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Three Simple Ways to Ease School Separation Anxiety

Three Simple Ways to Ease School Separation Anxiety

I am sure that my three-year-old enjoys his daycare. He has friends there, and he enjoys learning new things. I know he has excellent teachers, too. And yet, every morning he resists going and tells me, “I don’t want to go to school. I want to stay home and play.” As much as I would like him to stay home, too, I know school is best for him. So, here is what I have been trying in an attempt to ease his separation anxiety on school days.

Recognize the legitimacy of your child’s feelings.

I repeat what my son says to me to show him that I understand how he feels. It is important to never try to change or deny his emotions. Even though they are not how I would feel in his situation, they are still valid and real to him. For example, I first repeat back to him what he says to me. So, after he tells me he doesn’t want to go to school, I say, “Oh, so you don’t want to go to school today.” He then knows that I am hearing what he says to me.

My favorite author Joanna Faber writes in her book, How to Talk So Little Kids Will Listen, that it is important for parents to recognize all your child’s emotions—including negative feelings. She goes on to say that if the kids don’t think that we’ve accepted their feelings as legitimate, they will not be ready to listen to what we have to say. As adults, we should get this. Think about it for a minute. Don’t you expect family and/or close friends to recognize your feelings as legitimate, even if they don’t always agree?

Tell your child you’ll miss them while they are at school.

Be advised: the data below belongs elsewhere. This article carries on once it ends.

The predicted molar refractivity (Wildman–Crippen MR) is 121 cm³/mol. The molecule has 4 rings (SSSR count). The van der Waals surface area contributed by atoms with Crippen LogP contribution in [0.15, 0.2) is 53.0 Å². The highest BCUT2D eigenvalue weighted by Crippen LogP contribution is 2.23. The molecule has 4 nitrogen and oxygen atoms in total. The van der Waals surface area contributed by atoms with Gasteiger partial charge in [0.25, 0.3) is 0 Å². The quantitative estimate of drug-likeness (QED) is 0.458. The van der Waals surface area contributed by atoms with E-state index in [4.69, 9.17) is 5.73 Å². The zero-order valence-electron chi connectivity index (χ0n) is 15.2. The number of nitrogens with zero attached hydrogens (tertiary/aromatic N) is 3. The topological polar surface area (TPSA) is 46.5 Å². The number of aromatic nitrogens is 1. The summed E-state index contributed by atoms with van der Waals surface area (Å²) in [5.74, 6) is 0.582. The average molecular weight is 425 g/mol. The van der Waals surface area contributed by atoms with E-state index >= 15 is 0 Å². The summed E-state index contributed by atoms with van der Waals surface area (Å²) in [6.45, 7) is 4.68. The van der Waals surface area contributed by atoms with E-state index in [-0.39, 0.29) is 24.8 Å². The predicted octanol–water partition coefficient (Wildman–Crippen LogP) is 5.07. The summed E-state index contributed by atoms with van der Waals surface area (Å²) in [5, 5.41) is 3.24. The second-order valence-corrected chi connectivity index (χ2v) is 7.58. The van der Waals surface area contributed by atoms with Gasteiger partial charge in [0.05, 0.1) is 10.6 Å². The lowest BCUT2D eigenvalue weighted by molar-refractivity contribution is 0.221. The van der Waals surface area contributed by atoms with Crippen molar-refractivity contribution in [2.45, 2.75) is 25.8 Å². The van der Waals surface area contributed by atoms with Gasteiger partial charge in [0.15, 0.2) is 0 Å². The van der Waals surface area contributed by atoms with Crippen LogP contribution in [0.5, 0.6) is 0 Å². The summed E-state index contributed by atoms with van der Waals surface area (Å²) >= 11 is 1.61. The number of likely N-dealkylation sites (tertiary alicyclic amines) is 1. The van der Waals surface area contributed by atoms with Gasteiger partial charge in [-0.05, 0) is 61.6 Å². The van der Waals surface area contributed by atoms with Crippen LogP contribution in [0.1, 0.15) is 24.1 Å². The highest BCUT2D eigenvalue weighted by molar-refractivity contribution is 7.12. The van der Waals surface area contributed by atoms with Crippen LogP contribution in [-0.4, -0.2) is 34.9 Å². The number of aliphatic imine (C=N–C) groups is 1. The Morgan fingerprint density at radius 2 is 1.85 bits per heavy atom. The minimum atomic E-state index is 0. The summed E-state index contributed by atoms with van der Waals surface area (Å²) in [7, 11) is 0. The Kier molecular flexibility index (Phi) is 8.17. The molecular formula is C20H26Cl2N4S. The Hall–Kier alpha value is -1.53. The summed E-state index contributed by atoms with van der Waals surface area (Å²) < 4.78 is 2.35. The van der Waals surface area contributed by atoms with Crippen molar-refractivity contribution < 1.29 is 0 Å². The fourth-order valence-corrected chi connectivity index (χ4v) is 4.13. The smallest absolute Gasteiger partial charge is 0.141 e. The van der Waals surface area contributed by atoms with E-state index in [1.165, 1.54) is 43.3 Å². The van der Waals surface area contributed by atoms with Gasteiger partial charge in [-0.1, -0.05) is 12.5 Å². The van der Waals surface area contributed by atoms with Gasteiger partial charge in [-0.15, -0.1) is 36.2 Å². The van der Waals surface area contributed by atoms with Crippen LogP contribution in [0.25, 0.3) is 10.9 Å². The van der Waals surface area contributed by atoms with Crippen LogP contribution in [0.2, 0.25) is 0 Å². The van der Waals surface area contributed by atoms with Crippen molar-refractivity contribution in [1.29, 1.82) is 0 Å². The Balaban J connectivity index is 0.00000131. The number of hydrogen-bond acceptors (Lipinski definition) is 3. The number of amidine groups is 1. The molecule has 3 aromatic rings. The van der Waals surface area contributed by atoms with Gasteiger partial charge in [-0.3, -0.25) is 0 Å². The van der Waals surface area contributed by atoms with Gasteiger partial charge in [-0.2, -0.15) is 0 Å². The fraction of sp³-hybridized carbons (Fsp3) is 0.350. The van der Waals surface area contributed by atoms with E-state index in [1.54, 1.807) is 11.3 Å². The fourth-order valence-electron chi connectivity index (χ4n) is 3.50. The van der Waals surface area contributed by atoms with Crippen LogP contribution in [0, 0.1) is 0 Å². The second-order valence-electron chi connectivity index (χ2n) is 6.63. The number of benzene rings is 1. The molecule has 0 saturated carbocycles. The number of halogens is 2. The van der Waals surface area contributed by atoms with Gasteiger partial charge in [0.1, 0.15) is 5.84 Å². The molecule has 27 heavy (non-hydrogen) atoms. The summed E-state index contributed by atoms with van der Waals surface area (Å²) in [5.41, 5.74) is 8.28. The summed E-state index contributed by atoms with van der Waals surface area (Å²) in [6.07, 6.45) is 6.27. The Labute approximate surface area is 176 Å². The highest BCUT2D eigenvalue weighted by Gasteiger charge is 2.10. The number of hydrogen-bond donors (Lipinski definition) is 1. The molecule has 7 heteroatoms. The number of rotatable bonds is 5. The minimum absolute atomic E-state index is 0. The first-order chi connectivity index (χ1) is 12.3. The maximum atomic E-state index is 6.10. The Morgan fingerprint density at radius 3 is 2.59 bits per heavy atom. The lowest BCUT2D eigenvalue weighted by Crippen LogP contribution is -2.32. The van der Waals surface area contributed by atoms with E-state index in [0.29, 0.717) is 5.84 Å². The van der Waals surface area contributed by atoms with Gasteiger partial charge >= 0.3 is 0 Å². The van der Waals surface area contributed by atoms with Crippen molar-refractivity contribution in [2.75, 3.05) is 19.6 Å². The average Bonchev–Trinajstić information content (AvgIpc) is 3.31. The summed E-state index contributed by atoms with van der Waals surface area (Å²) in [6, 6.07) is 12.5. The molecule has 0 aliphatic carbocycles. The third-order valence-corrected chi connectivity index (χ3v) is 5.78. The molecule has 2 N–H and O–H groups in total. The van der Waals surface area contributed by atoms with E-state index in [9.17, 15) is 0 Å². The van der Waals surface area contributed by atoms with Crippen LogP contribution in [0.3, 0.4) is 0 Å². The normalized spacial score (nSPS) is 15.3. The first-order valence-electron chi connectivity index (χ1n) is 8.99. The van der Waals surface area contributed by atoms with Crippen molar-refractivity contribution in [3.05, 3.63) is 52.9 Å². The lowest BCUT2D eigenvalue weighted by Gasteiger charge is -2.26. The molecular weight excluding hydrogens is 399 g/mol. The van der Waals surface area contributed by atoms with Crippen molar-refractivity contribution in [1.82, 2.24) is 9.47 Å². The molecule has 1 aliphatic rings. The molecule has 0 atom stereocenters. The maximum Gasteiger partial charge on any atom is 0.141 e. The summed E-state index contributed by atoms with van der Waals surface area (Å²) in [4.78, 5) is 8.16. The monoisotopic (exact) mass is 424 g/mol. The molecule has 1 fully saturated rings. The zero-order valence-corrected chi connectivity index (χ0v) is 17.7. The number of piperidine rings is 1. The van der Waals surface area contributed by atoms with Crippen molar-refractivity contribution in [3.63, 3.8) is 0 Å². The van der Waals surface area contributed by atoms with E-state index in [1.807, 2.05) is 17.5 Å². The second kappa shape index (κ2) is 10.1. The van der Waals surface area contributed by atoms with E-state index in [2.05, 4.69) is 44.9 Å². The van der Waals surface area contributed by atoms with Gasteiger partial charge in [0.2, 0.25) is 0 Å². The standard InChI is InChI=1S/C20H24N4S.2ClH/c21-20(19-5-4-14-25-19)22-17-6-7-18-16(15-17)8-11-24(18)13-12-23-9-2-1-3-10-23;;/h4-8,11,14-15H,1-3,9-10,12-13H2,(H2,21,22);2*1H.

I always tell my son that I will miss him while he’s away because I want him to know that there are two sides to this equation, and him being gone all day isn’t always easy for me, either. I remind him that I always keep a photo of him close by so I can look at it when I miss him. You can also remind your child that, while they are at school, you are doing things that aren’t always just “fun.” You are going to the store, cleaning, doing the dishes, working—any number of things. 

Brainstorm with your child what they can do to make themselves feel better when they miss home.

The first two weeks that we experienced this separation anxiety, I suggested ways he could cope with his feelings. Instead of telling him what he should do, I gave him a few choices and then let him choose his preference. For example, I suggested that he take a memento that reminds him of us (a family photo or a leaf he picked up during a family hike, etc) and take it out whenever he feels lonely.

This strategy has worked really well. Recently, he’s even started offering suggestions of things he can do at daycare when he feels lonely.

  • He can use his craft time to do something fun like make a house out of paper for Bubble (his stuffed animal at home).
  • He asked me to write him a note that says, “I miss you!” with hearts on it. He can keep it in his cubby and look at it when he gets lonely.
  • Recently, he asked me to draw a picture of he and his brother on his lunchbox. I asked him if I could draw my face, too, but he said “NO!”

Separation is never easy for anyone; kids or parents! But, together we can work together to make the time apart fun and exciting for our kids. What do you do when your kids tell you they don’t want to go to school? Please share your ideas! I would like to try them out!

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